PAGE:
It’d been four hours since I had landed. Policemen brought in a new case. A middle-aged Romanian guy has also been held. I was looking in slight disbelief, since they are part of the EU, so I wondered how come he was also apprehended. A policeman came and warned me to keep an eye my personal belongings, because the Romanian might steal something. To steal my things in front of me, in front of them, while he had been arrested under the suspicion of being a thief? I thought of xenophobia, stereotypes, and above all, human stupidity. The Romanian took his phone and called his wife, who was waiting in front, to tell her that he had been held. A policeman yelled at him for calling her.
A few more hours passed by. The chief of unit came in.
- We got the final answer from the ministry. The final decision is to deport you. I am sorry.
He dialed a number and asked if they could release me to buy myself a ticket for a flight to Bucharest.
- Sofia, Sofia – I added. What on earth would I do in Bucharest, it’s too far…
He hung up.
- You can go to Sofia. There’s a flight tomorrow morning. Do you have a credit card on you to buy the ticket?
I bought my ticket to Sofia and signed a bunch of papers that I will be self-deported.
Shortly after, four members of the transport unit came in. The Romanian was already ready to go.
- Where is my backpack? Do I take it with me?
A few policemen went to get my backpack. Fifteen minutes later, they came back.
- We couldn’t find it.
Fifteen minutes more passed by.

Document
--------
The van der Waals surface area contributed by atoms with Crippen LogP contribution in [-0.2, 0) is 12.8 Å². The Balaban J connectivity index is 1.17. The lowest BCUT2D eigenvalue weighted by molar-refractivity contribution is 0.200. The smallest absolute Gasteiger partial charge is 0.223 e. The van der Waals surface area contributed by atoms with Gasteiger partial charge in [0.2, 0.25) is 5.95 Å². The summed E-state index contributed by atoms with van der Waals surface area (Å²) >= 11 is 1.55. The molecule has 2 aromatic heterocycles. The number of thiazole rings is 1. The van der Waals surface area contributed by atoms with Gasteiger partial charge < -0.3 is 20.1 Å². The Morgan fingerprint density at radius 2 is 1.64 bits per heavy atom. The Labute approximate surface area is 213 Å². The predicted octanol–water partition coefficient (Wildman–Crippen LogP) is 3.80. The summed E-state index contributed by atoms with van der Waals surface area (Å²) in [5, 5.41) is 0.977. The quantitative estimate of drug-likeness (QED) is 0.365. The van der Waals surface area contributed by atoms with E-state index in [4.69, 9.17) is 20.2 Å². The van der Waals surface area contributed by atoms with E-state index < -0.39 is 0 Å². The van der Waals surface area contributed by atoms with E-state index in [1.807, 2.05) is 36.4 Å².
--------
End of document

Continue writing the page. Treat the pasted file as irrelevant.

- We still can’t find it. You have to go to the detention centre now, since it’s late. We’ll find your backpack overnight. We’ll do everything within our power.
I went out of the airport and entered straight into a blizzard. The Romanian entered the transport vehicle first. Separated with a double acrylic glass from the rest of the vehicle, we sat there, freezing. The heating couldn’t reach us at the back.
An hour and a half later, we passed through a double-barbed high fence and stopped at the third gate. We got into an elevator, then passed through a few locked doors, and arrived to a reception desk. It was past midnight.
I signed a paper saying I had been detained, that I had the right to a lawyer, and that everything had been explained to me in my “mother tongue” – English.
- And what if I didn’t speak English? – I asked.
I regretted not having pretended that I didn’t speak English, just for fun. They took my personal belongings and took a photo of me.
First they took the Romanian to his room. Then they came for me. The circled corridor had a view of the building complex. There, a courtyard with a basketball court was surrounded by a high fence. Everything was completely white. We passed a few more locked doors.